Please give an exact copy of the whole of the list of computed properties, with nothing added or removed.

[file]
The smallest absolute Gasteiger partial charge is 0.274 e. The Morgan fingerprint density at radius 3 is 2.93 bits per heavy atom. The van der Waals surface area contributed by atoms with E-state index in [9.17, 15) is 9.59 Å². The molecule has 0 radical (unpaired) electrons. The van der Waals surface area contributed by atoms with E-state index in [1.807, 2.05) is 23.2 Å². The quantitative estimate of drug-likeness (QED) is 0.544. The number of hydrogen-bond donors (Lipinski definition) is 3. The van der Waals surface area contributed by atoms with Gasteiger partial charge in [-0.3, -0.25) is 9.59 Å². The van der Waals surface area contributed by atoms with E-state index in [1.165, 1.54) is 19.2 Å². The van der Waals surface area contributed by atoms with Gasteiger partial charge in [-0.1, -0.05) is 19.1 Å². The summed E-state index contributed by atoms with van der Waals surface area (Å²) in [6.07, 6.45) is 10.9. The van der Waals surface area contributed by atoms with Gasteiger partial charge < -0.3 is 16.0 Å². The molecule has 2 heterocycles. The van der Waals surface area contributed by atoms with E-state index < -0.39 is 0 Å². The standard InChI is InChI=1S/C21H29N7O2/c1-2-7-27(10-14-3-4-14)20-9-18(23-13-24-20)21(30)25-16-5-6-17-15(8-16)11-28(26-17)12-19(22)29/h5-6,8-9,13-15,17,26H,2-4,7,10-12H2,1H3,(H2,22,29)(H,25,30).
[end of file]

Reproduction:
The smallest absolute Gasteiger partial charge is 0.274 e. The Morgan fingerprint density at radius 3 is 2.93 bits per heavy atom. The van der Waals surface area contributed by atoms with E-state index in [9.17, 15) is 9.59 Å². The molecule has 0 radical (unpaired) electrons. The van der Waals surface area contributed by atoms with E-state index in [1.807, 2.05) is 23.2 Å². The quantitative estimate of drug-likeness (QED) is 0.544. The number of hydrogen-bond donors (Lipinski definition) is 3. The van der Waals surface area contributed by atoms with Gasteiger partial charge in [-0.3, -0.25) is 9.59 Å². The van der Waals surface area contributed by atoms with E-state index in [1.165, 1.54) is 19.2 Å². The van der Waals surface area contributed by atoms with Gasteiger partial charge in [-0.1, -0.05) is 19.1 Å². The summed E-state index contributed by atoms with van der Waals surface area (Å²) in [6.07, 6.45) is 10.9. The van der Waals surface area contributed by atoms with Gasteiger partial charge < -0.3 is 16.0 Å². The molecule has 2 heterocycles. The van der Waals surface area contributed by atoms with E-state index < -0.39 is 0 Å². The standard InChI is InChI=1S/C21H29N7O2/c1-2-7-27(10-14-3-4-14)20-9-18(23-13-24-20)21(30)25-16-5-6-17-15(8-16)11-28(26-17)12-19(22)29/h5-6,8-9,13-15,17,26H,2-4,7,10-12H2,1H3,(H2,22,29)(H,25,30).